Loss Of Consciousness
When talking about possible causes of unconsciousness, we touch an extremely broad issue. By loosing consciousness the organism reacts to many situations. Generally, the point is that for some reason there is a temporary or permanent loss of brain function due to brain disorders, circulatory system problems or due to a significant distortion of internal environment. In this short text I will name only the most common or most important causative factors.
We can distinguish between long-term and short-term losses of consciousness. A short and transient episode of unconsciousness is marked as syncope.
There are many pathological conditions disorders that manifest as impaired or totally lost consciousness. A classic example is brain concussion and other head and brain injuries. Unconsciousness can also emerge by a stroke, encephalitis and meningitis. Unconscious can be people during epileptic seizures and in cases when there is an increase in intracranial pressure and by cerebral edema (brain swelling) occurrence. This can happen by subdural or epidural hematoma, by brain tumors, by brain metastases, etc.).
Consciousness is impaired in situations where circulatory system is unable to transport enough oxygen to brain. Typical situations are low blood pressure, narrowing of certain vessels (both carotid arteries narrowing), heart failure and certain dangerous arrhythmias (like ventricular fibrillation). Severe disruption to circulatory system often leading to coma is connected with shock conditions.
They are closely related to circulatory causes. If human lungs are unable to oxygenate blood, brain is always affected. The cause of this condition may be virtually any factor causing severe shortness of breath (severe forms of pneumonias, COPD, asthma attack, pulmonary embolism, etc).
Many cases of internal environment disorders influence brain activity and can lead to unconsciousness. This includes hypoglycemic and hyperglycemic conditions (complications of diabetes), changes in pH, disorders in concentrations of minerals, hormonal disorders (for example increased or decreased thyroid function), changes of body temperature and accumulation of waste products by major organs failure (mainly liver failure, acute kidney failure and untreated last stages of chronic kidney failure).
Various forms of consciousness disorders may be part of the manifestations of psychiatric disorders, hysterical seizures, etc.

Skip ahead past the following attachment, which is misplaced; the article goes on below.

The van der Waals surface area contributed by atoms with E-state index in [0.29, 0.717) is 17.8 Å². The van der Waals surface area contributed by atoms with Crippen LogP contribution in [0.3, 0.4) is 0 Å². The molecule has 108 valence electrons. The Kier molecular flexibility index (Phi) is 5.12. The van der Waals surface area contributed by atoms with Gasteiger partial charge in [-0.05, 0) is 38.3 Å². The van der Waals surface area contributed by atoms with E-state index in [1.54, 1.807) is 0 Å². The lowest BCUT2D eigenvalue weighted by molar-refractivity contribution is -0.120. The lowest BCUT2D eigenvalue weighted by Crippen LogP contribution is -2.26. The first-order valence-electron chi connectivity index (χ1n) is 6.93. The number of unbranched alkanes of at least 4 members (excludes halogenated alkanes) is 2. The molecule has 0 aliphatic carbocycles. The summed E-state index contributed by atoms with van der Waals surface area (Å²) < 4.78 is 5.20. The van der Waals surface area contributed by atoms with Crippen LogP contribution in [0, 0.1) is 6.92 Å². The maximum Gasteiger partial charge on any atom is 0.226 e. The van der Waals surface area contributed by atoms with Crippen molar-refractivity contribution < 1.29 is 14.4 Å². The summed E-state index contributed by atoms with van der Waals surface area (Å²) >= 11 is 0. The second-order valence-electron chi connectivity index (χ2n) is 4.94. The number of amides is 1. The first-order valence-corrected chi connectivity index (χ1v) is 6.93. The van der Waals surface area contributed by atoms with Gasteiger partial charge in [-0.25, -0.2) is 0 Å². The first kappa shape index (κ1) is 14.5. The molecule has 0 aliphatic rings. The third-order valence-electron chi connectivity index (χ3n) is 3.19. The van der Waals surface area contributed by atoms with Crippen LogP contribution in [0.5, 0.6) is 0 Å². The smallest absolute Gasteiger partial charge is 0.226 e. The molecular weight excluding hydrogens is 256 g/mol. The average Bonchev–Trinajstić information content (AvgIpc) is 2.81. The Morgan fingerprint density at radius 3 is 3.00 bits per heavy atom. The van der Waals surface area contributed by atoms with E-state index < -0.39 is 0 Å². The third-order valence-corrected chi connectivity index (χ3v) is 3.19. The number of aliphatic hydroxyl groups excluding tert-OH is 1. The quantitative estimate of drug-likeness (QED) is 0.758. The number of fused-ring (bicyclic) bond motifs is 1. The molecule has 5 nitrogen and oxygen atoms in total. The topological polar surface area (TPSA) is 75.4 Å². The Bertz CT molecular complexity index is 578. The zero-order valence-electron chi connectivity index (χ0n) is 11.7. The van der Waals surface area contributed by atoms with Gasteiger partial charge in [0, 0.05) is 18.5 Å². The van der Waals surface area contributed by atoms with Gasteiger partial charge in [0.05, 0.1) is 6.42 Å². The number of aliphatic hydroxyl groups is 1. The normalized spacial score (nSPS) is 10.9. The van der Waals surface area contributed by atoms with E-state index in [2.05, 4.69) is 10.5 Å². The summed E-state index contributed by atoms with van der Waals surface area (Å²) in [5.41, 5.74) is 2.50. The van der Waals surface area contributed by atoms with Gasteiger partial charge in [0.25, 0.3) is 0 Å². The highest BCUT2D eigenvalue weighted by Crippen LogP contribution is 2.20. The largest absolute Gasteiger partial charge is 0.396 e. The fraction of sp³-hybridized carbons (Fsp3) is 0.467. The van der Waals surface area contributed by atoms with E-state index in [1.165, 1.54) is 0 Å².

A number of drugs and medicines in overdose cause loosing of consciousness. Probably such the most common substance is alcohol.
Note: The most common and essentially banal reason for short-term loss of consciousness is called vasovagal response (vagovagal syncope). Some people, especially women, are prone to this condition. It is caused by fact that inner nerves in body that control blood vessels dilation and blood pressure maintenance don’t work properly and can not prevent a sudden drop in blood pressure in certain circumstances. Such risky circumstances are prolonged standing, dehydration, rapid change of position from lying to sitting. Such sudden drop in blood pressure is followed by a short and transient loss of consciousness (syncope). Unconsciousness does not come quite suddenly, but is usually preceded by a feeling of weakness, dizziness, sweating, seeing stars, etc. First aid is to carefully put the affected person down on the ground and lift his or her lower extremities up. This increases blood flow into brain and causes rapid restoration of consciousness.
It is necessary to make sure that an unconscious patient is in stable condition; at least a basal medical history can be often obtained from relatives. Information about circumstances of falling unconscious is especially important. Physical examination must be done carefully; the depth of coma is assessed using the so-called Glasgow Coma Scale (GCS). GCS is evaluated by numbers according to patient’s non-verbal and verbal reactions to external stimuli A healthy fully conscious person has GCS 15, the deepest coma reaches a minimum value of GCS 3.
If we look for the cause of consciousness disturbance, we must proceed systematically. It is important to perform a neurological examination, blood tests (blood glucose level, renal parameters, liver tests, minerals, CRP, blood count, thyroid hormones, etc.), ECG and usually a computed tomography of brain. Heart function can be evaluated by echocardiography. The flow rate through cervical arteries is investigated by an ultrasound. If there is a suspicion on paroxysmal heart arrhythmia presence, it is appropriate to evaluate the patient using the so-called Holter monitor. Further approach is managed according to outcome of previously named examination methods.